Sanlam Investment Group’s (SIG) overall net result from financial services declined by 6%, attributable to lower performance fees at the third party asset manager in South Africa, administration costs incurred for system upgrades in the wealth management business and lower earnings from equity-backed financing transactions at Sanlam Specialised Finance. The other businesses did well to grow earnings, despite the pressure on funds under management due to lower investment markets.

New business volumes declined by 13% mainly due to market volatility and low investor confidence in South Africa. Institutional new inflows remained weak for the full year, while retail inflows also slowed down significantly after a more positive start to the year. The international businesses, UK, attracted strong new inflows (up 57%).

Sanlam Corporate’s net result from financial services increased by 4%, with the muted growth caused by a continuation of high group risk claims experience. Mortality and disability claims experience weakened further in the second half of the year, which is likely to require more rerating of premiums in 2019. The administration units turned profitable in 2018, a major achievement. The healthcare businesses reported satisfactory double-digit growth in earnings, while the Absa Consultants and Actuaries business made a pleasing contribution of R39 million.

New business volumes in life insurance more than doubled, reflecting an exceptional performance. Single premiums grew by 109%, while recurring premiums increased by a particularly satisfactory 56%.

The good growth in recurring and single premium business, combined with modelling improvements, supported a 64% (71% on a comparable economic basis) increase in the cluster’s VNB contribution.

Following a year of major catastrophe events in 2017, Santam experienced a relatively benign claims environment in 2018. Combined with acceptable growth in net earned premiums, it contributed to a 37% increase in gross result from financial services (41% after tax and non-controlling interest). The conventional insurance book achieved an underwriting margin of 9% in 2018 (6% in 2017).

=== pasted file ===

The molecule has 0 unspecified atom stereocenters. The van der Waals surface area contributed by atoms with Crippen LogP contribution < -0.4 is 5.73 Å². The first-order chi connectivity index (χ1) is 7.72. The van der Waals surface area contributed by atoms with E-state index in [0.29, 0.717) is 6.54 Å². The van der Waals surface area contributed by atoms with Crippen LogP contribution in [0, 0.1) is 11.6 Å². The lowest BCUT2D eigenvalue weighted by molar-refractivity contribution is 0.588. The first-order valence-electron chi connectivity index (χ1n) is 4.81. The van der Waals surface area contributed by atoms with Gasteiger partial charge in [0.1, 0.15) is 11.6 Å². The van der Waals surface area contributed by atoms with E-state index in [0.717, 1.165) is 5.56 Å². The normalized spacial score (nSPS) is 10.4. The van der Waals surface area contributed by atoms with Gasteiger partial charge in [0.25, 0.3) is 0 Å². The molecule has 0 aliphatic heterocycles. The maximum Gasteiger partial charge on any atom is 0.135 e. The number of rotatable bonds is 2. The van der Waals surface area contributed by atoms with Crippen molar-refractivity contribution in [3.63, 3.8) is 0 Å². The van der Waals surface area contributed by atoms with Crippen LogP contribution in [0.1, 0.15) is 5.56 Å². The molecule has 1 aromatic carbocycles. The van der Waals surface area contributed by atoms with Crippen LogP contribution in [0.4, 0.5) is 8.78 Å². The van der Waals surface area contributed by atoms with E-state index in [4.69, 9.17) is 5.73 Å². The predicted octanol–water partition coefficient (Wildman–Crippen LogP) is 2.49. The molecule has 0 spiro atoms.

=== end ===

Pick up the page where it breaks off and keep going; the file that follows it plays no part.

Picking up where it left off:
As at 31 December 2018, discretionary capital amounted to a negative R3.7 billion before allowance for the planned B-BBEE share issuance. A number of capital management actions during 2018 affected the balance of available discretionary capital, including the US$1 billion (R13 billion) SAHAM Finances transaction. Cash proceeds from the B-BBEE share issuance will restore the discretionary capital portfolio to between R1 billion and R1.5 billion depending on the final issue price within the R74 to R86 price range approved by shareholders.

Looking forward, the Group said economic growth in South Africa would likely remain weak in the short to medium term future, and would continue to impact efforts to accelerate organic growth. The outlook for economic growth in other regions where the Group operates is more promising. Recent acquisitions such as the SAHAM transaction should also support operational performance going forward.

“We remain focused on executing our strategy. We are confident that we have the calibre of management and staff to prudently navigate the anticipated challenges going forward,” Mr Kirk concluded.

Details of the results for the 12 months ended 31 December 2018 are available at